Charities express interest in saving Gorgie City Farm

Cropp6 gorgie farm 2 chicken petting

Talks are ongoing to ensure the community facility is saved after its shock closure last week

7th November 2019 by Gareth Jones 0 Comments

Charities have expressed an interest in helping Gorgie City Farm to rise from the ashes.

Staff and volunteers at the Edinburgh community attraction were left in shock last week when the liquidators were called in.

A campaign to save the farm has been started and City of Edinburgh Council has said it is working with several interested parties in a bid to save the farm.

Council leader Adam McVey said: “We are working with the insolvency practitioner to make every effort to secure a future for the farm in Gorgie which has provided a valuable experience for adults and children across the city for many years.

"The insolvency practitioner must now be given time to work with interested parties and it is unlikely that we will find out more until at least the end of next week."

McVey added he was very encouraged that “several credible charities” had expressed interest in taking over the farm.

More than £60,000 has been raised by those looking to ensure the farm is saved, with nearly 3,000 having made donations so far.

Volunteer Edinburgh are offering support and advice to former volunteers, and former staff members have formed a group called Edinburgh Community Farm.

A statement on Twitter from the group said: “Firstly, we are all devastated that Gorgie City Farm has now closed its doors for good. As an organisation it cannot be saved and the liquidators have informed us that we are no longer allowed to use the term "Gorgie City Farm".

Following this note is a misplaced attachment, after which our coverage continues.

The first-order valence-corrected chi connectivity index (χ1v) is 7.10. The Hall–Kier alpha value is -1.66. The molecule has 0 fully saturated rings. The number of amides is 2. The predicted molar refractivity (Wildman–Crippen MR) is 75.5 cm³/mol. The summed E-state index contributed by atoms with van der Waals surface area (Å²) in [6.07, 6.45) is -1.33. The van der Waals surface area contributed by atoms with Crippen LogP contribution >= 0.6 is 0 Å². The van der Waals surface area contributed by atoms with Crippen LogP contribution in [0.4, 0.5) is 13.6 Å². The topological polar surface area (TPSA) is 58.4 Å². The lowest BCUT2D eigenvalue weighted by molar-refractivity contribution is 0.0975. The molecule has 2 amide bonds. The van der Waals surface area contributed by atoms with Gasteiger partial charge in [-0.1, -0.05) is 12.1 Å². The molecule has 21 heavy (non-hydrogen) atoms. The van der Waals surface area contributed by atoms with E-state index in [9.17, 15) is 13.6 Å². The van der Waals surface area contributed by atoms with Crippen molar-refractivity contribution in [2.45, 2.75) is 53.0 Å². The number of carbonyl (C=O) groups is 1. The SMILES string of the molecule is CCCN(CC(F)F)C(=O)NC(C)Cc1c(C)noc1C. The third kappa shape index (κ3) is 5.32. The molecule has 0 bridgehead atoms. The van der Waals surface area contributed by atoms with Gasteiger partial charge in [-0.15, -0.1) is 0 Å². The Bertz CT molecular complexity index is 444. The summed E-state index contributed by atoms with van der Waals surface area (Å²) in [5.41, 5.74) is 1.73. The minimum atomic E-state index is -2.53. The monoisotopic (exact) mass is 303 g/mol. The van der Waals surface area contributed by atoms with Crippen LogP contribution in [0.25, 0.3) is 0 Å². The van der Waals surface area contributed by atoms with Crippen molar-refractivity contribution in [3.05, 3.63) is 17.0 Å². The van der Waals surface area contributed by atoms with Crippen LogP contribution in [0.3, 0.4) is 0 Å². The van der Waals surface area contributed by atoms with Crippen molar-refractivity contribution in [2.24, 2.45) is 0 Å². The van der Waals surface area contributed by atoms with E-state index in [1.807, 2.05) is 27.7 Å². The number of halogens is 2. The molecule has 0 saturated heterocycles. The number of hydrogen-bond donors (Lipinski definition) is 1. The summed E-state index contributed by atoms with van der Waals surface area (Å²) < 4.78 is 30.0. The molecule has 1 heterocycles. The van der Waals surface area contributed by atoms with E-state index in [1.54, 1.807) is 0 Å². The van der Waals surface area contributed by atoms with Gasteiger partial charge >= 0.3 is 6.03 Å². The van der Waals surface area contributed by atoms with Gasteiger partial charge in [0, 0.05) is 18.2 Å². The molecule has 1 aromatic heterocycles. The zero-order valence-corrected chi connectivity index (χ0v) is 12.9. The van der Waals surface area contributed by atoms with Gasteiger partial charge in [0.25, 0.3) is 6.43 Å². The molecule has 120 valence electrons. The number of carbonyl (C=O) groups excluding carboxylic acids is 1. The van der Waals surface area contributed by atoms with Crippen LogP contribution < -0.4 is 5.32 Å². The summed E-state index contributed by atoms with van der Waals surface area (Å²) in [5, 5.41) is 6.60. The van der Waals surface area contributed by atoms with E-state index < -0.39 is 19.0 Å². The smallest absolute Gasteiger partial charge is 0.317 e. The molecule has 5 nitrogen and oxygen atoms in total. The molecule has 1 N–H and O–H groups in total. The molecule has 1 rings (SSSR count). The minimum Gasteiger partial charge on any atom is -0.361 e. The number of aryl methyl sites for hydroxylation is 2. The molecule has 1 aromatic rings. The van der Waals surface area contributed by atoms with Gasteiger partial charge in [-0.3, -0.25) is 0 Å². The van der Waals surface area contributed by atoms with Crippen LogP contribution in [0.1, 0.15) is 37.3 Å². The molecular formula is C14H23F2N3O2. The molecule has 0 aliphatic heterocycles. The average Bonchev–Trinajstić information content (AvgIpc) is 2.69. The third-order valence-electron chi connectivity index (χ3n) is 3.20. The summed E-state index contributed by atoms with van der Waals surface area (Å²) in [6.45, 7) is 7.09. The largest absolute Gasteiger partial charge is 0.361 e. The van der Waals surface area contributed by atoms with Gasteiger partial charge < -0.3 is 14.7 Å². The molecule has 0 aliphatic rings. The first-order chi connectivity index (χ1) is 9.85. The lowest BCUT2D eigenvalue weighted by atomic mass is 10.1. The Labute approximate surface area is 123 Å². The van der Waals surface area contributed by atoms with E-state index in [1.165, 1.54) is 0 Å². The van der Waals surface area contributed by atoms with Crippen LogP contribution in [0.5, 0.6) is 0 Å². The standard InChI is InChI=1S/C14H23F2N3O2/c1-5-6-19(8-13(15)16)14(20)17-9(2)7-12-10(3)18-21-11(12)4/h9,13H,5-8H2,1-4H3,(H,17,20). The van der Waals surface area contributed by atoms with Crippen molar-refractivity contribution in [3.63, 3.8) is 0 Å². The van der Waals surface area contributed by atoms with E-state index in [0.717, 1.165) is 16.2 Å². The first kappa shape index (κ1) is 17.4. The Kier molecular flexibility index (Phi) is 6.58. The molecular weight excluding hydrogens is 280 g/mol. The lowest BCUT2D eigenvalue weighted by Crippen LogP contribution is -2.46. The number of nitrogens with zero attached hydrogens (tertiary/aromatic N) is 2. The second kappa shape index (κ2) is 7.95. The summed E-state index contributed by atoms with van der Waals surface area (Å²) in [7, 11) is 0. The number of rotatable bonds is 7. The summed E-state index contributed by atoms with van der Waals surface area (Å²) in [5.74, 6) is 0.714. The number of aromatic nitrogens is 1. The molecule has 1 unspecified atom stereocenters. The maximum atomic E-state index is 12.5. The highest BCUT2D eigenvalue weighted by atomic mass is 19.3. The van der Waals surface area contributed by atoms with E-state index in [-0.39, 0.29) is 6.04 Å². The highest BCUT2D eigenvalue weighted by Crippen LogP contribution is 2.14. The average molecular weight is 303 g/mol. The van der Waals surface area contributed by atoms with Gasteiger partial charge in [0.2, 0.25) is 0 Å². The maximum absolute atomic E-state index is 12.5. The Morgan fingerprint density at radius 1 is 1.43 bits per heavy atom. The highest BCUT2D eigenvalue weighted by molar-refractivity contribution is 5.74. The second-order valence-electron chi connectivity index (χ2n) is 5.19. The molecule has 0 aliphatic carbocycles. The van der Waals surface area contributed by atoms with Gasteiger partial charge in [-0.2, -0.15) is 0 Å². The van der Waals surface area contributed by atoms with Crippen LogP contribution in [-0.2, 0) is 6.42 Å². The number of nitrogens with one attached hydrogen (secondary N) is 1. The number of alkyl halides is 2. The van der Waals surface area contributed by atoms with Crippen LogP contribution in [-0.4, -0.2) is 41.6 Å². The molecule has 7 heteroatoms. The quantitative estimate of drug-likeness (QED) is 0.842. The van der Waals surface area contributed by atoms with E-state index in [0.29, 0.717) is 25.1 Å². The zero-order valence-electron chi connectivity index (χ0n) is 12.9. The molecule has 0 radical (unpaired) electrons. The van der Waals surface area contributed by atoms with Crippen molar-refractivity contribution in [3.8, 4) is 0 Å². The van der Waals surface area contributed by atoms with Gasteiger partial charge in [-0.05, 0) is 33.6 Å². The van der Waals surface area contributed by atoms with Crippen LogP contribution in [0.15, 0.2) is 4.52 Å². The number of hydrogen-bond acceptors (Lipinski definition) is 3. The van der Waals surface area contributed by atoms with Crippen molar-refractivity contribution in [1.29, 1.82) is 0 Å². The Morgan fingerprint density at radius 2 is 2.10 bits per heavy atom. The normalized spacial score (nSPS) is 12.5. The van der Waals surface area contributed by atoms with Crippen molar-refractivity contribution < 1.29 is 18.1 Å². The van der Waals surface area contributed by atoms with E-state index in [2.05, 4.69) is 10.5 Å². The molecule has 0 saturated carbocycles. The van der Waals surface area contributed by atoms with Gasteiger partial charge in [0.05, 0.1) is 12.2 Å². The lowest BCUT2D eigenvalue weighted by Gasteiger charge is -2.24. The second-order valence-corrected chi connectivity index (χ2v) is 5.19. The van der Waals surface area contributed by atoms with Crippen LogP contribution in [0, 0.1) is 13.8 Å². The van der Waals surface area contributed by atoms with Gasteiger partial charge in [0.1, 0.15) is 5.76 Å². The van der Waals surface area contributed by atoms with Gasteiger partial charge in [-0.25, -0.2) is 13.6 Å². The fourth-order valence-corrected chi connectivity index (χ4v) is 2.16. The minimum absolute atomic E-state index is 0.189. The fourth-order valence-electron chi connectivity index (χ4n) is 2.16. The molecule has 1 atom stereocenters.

“However, former staff members are working on a voluntary basis to see if the site can be secured for a similar project with a similar ethos in the future. A new project may be called Edinburgh Community Farm and we are using that as a working title in our communications.”

The group is leading talks with interested parties with an aim of saving the farm, including making links with other charities.

Liquidator MHA Henderson Loggie is caring for all animals that lived at the farm, and it said it is confident that homes can be found for all of them.

The charity promoted environmental sustainability, community development and social inclusion.

It has welcomed around 200,000 visitors a year since it was saved from closure in 2016 after a successful crowdfunding appeal raised in excess of £100,000.

As well as being a visitor attraction, it was also a working farm and provides assisted volunteering experience for hundreds of people each year who face barriers to employment.

It received funding from City of Edinburgh Council, various grant giving trusts and individual donors and generates additional income through its café and animal boarding service.

However the liquidators were called in last week, with falling revenues as a result of a decline in external funding meaning the charity’s board felt it was impossible for services to be retained.